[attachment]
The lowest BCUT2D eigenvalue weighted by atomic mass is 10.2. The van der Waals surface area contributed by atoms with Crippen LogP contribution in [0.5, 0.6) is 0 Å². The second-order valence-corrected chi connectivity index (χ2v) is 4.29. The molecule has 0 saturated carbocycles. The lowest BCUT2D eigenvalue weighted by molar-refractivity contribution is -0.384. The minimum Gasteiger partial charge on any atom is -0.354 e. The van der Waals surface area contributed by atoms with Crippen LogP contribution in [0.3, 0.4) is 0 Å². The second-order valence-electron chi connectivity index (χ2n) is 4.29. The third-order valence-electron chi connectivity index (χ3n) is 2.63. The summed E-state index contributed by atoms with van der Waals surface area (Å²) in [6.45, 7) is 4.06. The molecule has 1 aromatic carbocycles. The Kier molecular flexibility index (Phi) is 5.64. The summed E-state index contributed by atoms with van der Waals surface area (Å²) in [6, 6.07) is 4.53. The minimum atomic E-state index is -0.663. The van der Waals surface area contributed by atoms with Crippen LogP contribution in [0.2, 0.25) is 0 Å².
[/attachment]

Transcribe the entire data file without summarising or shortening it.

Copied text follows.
The lowest BCUT2D eigenvalue weighted by atomic mass is 10.2. The van der Waals surface area contributed by atoms with Crippen LogP contribution in [0.5, 0.6) is 0 Å². The second-order valence-corrected chi connectivity index (χ2v) is 4.29. The molecule has 0 saturated carbocycles. The lowest BCUT2D eigenvalue weighted by molar-refractivity contribution is -0.384. The minimum Gasteiger partial charge on any atom is -0.354 e. The van der Waals surface area contributed by atoms with Crippen LogP contribution in [0.3, 0.4) is 0 Å². The second-order valence-electron chi connectivity index (χ2n) is 4.29. The third-order valence-electron chi connectivity index (χ3n) is 2.63. The summed E-state index contributed by atoms with van der Waals surface area (Å²) in [6.45, 7) is 4.06. The molecule has 1 aromatic carbocycles. The Kier molecular flexibility index (Phi) is 5.64. The summed E-state index contributed by atoms with van der Waals surface area (Å²) in [6, 6.07) is 4.53. The minimum atomic E-state index is -0.663. The van der Waals surface area contributed by atoms with Crippen LogP contribution in [0.2, 0.25) is 0 Å².